The Federal Circuit’s record oral argument cancellation caused by the coronavirus has an upside for lawyers who complain the court doesn’t issue enough opinions.
The U.S. Court of Appeals for the Federal Circuit always writes an opinion to explain its reasoning when it doesn’t hear oral argument in a case, according to internal practice. So after the court canceled half the arguments scheduled for April, opinions skyrocketed—as many as 11 in one day, up from the usual maximum of four or five, totaling 37 for the week of April 6 alone.
Having an opinion instead of an order without explanation may help future litigants argue cases and lead to permanent changes in the way the court does business.
“It is useful to the parties to know which part of the agency/district court’s ruling was adopted by the court—and which parts were not,” patent professor Sarah Rajec of the College of William and Mary Law School said. “This is particularly true if it might affect future, related patents with similar claim terms, for example.”
The surge also may be a result of the judges and their clerks using time to write opinions that they would have otherwise spent preparing for oral arguments.
But nine of the 37 opinions released on the week of April 6 were in cases that were removed from the argument calendar. The court issued nonprecedential opinions affirming the court below in each case.
Had the cases been argued, the court might have resorted to the controversial practice of affirming without an opinion under its Rule 36. But the Federal Circuit generally writes opinions in cases where there are no arguments.
The court has already started to cancel arguments scheduled for its May sitting, so there also will likely be more opinions next month, too.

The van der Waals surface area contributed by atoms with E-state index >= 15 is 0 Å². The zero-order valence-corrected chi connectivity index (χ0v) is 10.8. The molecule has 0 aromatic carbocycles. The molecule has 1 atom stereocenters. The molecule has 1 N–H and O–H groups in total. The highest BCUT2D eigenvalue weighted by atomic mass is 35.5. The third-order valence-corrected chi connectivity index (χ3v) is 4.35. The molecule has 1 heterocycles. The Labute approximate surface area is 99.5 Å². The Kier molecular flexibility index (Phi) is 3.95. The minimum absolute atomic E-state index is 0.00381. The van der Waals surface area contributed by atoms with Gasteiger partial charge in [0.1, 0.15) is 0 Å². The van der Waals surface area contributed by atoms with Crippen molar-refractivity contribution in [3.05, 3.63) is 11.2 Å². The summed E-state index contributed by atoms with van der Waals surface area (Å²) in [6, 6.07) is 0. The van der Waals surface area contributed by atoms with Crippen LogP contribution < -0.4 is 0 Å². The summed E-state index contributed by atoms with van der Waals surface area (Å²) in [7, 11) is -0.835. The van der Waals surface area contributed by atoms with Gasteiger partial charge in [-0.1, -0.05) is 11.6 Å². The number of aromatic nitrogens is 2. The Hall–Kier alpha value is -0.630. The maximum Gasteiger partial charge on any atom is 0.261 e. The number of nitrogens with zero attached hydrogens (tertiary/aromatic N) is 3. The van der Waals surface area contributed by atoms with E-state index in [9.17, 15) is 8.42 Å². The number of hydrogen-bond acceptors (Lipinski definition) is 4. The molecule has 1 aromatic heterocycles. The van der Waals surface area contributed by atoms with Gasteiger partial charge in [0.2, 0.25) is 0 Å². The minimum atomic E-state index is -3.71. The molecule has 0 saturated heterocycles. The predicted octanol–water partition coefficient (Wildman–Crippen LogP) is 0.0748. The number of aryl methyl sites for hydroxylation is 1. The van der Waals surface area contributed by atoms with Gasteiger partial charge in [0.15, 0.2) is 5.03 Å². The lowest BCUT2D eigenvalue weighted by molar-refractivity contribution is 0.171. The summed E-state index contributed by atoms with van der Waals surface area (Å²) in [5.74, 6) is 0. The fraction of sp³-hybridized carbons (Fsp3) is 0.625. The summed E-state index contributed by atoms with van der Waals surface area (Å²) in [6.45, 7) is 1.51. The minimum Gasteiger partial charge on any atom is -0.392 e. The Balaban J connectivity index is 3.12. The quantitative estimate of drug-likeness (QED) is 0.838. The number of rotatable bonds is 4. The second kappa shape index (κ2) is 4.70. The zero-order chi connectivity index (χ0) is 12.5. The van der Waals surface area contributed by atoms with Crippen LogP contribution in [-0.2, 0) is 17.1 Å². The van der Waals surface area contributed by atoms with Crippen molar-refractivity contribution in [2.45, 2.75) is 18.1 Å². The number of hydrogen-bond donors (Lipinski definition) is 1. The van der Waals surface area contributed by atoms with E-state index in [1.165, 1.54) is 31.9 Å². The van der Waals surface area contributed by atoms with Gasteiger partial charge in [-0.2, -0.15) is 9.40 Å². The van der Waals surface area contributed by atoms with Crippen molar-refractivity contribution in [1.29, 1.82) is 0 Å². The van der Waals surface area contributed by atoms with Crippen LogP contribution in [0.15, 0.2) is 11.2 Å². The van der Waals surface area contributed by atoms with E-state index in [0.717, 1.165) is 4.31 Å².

Even though nonprecedential opinions aren’t persuasive to the court, they could be useful to litigants. Opinions give the litigants some flavor of what the judges are thinking that they might otherwise get at oral argument.
“Parties always complain that getting a Rule 36 order gives them nothing to argue with when they seek Supreme Court review,” patent professor Dennis Crouch of the University of Missouri School of Law said. The explanation even a short opinion offers “gives them more leverage in a cert petition,” he said.
There is also potential value to parties in future disputes before the court. The same patent is often litigated over the course of many lawsuits, so parties with similar cases could use the analysis as a road map in the future, Rajec said.
But nonprecedential opinions might not be written with as much care and could create confusion with past opinions, patent litigator Matthew J. Dowd of Dowd Scheffel PLLC said. “Even nonprecedential opinions can create unnecessary tension in the law, if not written carefully,” he said.
The temporary change could lead to long-lasting change at the court.
It could modify its internal rule to allow orders without opinions even in cases without argument, which would be a “big deal,” Crouch said.
Or, it could issue brief opinions in cases where it would otherwise have issued an order.
“If, during these strange times, the court finds it can dispose of fairly simple affirmances with a paragraph or two, perhaps it will move to doing that more often once in-person oral arguments resume,” Rajec said.
The court could also limit the number of arguments.
“It’s possible the current experience could cause some judges to reconsider the usefulness of having oral arguments in every counseled case, which could lead to less arguments and more opinions in the long term,” Morrison & Foerster LLP attorney Seth W. Lloyd said.